Health Ombudsman Malegapuru Makgoba who along with Motsoaledi briefed Parliament's portfolio and select committees on Health, said the law governing mental healthcare patients should be changed to give power back to the national ministry, to prevent provincial officials from deliberating hiding critical information.
"The minister has no authority, but when it goes wrong, he takes responsibility," said Makgoba.
MPs heard how the national health department head of non-communicable diseases, Melvyn Freeman, knocked on closed doors when he tried to get information when there were signs that something was amiss following the transfer of patients.
"According to me there was a deliberate attempt not to allow him in any of the meeting," Motsoaledi later told MPs.
Motsoaledi said as soon as he learnt people were dying, he put an advisory team in place who within 48 hours closed some of the NGOs, while the Ombudsman started his investigation.
The minister explained how the transfer of patients to the unlicensed facilities was so badly managed and chaotic that NGOs arrived with vans to pick up patients without their medical records.
Motsoaledi said even if the NGOs did not know they were not transgressing the law, this was no excuse for the deaths. "Ignorance is punishable by law," he said.
"How do I take human being..I don't have records of what they sick with, what they should be treated with, what is the diagnosis?"
Those NGOs that have been closed due to negligence and deaths reported to the ombudsman that they were not prepared to receive patients, were not trained to treat the mentally ill, did not have the proper infrastructure, and their facilities were overcrowded.
Many only realised they needed professional staff when people started dying, said Makgoba.
"They saw it as a business as opposed to a service."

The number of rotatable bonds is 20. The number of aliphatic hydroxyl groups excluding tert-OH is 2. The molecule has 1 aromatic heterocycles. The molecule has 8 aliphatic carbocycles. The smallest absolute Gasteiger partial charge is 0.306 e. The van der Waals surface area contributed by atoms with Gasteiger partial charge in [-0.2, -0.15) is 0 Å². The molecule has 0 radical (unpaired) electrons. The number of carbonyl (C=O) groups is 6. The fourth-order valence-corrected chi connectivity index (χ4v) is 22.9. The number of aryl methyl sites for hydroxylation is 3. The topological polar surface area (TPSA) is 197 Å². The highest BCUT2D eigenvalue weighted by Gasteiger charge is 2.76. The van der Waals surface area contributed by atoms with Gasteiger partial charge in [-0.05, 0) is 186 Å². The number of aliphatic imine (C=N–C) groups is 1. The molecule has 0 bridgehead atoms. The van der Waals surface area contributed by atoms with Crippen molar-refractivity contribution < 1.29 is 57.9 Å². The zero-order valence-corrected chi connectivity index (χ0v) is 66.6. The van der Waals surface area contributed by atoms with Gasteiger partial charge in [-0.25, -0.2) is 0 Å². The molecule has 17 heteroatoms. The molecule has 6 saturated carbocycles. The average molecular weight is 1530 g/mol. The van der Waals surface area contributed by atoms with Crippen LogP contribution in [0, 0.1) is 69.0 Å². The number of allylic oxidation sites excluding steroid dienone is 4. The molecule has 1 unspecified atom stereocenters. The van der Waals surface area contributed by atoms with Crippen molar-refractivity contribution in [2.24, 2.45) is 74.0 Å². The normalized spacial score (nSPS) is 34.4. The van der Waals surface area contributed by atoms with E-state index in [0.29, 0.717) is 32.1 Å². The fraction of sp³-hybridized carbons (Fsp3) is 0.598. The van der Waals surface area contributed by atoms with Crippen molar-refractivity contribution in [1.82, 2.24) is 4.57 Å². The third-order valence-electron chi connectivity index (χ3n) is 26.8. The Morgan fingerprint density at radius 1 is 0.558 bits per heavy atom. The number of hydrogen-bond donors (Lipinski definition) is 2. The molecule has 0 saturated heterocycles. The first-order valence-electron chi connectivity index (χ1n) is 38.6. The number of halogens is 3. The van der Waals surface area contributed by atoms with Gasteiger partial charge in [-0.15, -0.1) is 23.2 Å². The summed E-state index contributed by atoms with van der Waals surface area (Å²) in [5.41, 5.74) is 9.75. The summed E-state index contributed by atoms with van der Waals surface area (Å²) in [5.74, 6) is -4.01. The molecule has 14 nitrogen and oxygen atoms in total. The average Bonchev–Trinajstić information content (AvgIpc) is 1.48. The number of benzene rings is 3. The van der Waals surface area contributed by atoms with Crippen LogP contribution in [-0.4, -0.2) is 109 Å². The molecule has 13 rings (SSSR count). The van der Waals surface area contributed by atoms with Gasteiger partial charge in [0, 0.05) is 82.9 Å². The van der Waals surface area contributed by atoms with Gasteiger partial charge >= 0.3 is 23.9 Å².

The NGOs, according to the ombudsman, did not have valid licences. When the licences were inspected, they were signed by a director of the Gauteng health department, Dr Makgabo Manamela, who later admitted she was not qualified to do so.
After both Manamela and head of department Barney Selebano admitted they knew the licences were not correctly approved, Selebano then went to the NGOs and signed new licences, backdating them, Makgabo said, later adding this was akin to "tampering with evidence".
"When the HOD [head of department] comes and give you evidence under oath, under affirmation, goes around to NGOs signing licences. That is an example of tampering with licenses."
The ombudsman recommended disciplinary hearings against implicated officials, while the matter has also been referred to the police for investigation.
Motsoaledi said the police forensic investigation started in September last year, with officers also helping with the identification of bodies.
The minister expressed concern that "some people were already buried", with no indication of how many post mortems were done.
The department would leave it up to the National Prosecuting Authority to decide on whether anyone could be held responsible.
MPs like the Economic Freedom Fighters' Delisile Ngwenya said the resignation of Health MEC Qedani Mahlangu "was not enough".
"I think she should also [be] criminally charged for what she has done."
It also came to light that Selebano and other officials, through a firm of attorneys, have given notice that they intended challenging the Ombudsman's findings and recommendations.
Makgoba confirmed that the death toll was "well above" 100 and climbing,and also outlined to MPs how difficult his job was due to anomalies and lack of information.
"We are above 100. I can't say that is the end. From data that is coming one is quite confident that figure has gone above 100," he said. He said 26 of the patients "had two dates of death". "It just tells you how difficult the data was." Five of the NGOs accounted for 80 of the deaths.
Of the 1300 patients transferred from Esidimeni, around 600 patients have been transferred to psychiatric centres like Weskoppies and Sterkfontein, among others.
The other 700 remain at NGOs where no deaths have been reported.
It also came to light that while the treatment of one mentally ill patient cost the state R320 a day at Esidimeni, while Weskoppies charged R1 960 per day, per patient.
Motsoaledi said the management of Esidimeni, while closed at the moment, has indicated once they reorganise, rehire staff and stock up with the necessities, they would be able to receive several hundred patients back in eight weeks.